CARLISLE TWP. — Former Lorain County Metro Parks Director Dan Martin may be retired, but he continues to do work for the park district he led for 20 years.
Current Metro Parks Director James Ziemnik said he asked Martin, who stepped down at the end of March, to remain on the payroll so he could have access to his institutional memory and his expertise.
“This wasn’t Dan’s baby. This was my idea,” Ziemnik said. “It’s a great value to have access to him.”
Ziemnik also said that although Martin is paid $50 an hour for his services as a part-time park employee, he isn’t getting rich off the deal. He said Martin may work up to eight hours some weeks, but other weeks he doesn’t put in any time for the district.
Martin said he wasn’t really looking to remain on the district’s payroll when he announced his retirement last year. He estimates he averages between four and five hours of work per week, mostly dealing with wetlands mitigation projects that are paid for by developers.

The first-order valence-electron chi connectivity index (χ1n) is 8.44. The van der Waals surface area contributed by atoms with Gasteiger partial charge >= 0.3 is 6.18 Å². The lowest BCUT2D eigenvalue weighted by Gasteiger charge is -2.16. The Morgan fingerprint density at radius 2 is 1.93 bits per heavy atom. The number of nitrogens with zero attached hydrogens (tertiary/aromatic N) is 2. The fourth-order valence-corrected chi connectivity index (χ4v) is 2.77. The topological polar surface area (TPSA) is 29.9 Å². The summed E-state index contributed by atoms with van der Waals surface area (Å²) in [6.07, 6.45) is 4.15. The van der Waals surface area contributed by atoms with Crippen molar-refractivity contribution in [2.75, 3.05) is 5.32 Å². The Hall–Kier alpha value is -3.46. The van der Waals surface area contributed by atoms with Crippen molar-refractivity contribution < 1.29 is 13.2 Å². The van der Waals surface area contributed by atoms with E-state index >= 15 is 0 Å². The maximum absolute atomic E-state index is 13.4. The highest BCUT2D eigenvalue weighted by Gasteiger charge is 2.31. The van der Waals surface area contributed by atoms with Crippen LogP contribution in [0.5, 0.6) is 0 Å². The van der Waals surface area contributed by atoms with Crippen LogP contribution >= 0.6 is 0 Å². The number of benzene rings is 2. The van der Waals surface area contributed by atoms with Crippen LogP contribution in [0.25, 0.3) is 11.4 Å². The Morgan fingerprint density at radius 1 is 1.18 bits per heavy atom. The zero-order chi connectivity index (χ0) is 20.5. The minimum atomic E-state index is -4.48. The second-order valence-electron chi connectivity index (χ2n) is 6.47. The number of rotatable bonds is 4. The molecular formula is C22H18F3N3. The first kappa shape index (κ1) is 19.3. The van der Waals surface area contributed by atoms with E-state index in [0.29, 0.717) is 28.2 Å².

Both Ziemnik and Martin said the former director isn’t calling the shots for the Metro Parks anymore.
“I’m a temporary employee trying not to do anything unless Jim needs me,” Martin said.
Martin, who earned $105,000 per year before he left, said he estimated he’s been paid between $4,000 and $5,000 by the district since his retirement. He said he likely won’t do the job forever and is exploring other options.
“I had a nice run, and I left on top,” Martin said. “I have no regrets. I think it was absolutely the right decision.”
Ziemnik said although Martin always took his calls, he didn’t even have a contract or begin getting paid for his expertise until he had been officially retired for 60 days. Doing so would have violated retirement rules under the Ohio Public Employees Retirement System.
Ziemnik said Martin’s position isn’t the same as the double-dipping complaints that have surrounded the plan to return Ken Pearce, who retired as commissioner of the Lorain County General Health District on Aug. 31, to his old job two months after he stepped down.
The county Board of Health plans to take up the issue at its October meeting of whether to offer a contract to Pearce to serve as the agency’s temporary head until a permanent replacement can be found. A decision on whether to rehire Pearce had been expected at a meeting earlier this month, but that decision was tabled following a lengthy executive session.
“That’s apples and oranges, worlds apart,” Ziemnik said.
Contact Brad Dicken at 329-7147 or email@example.com.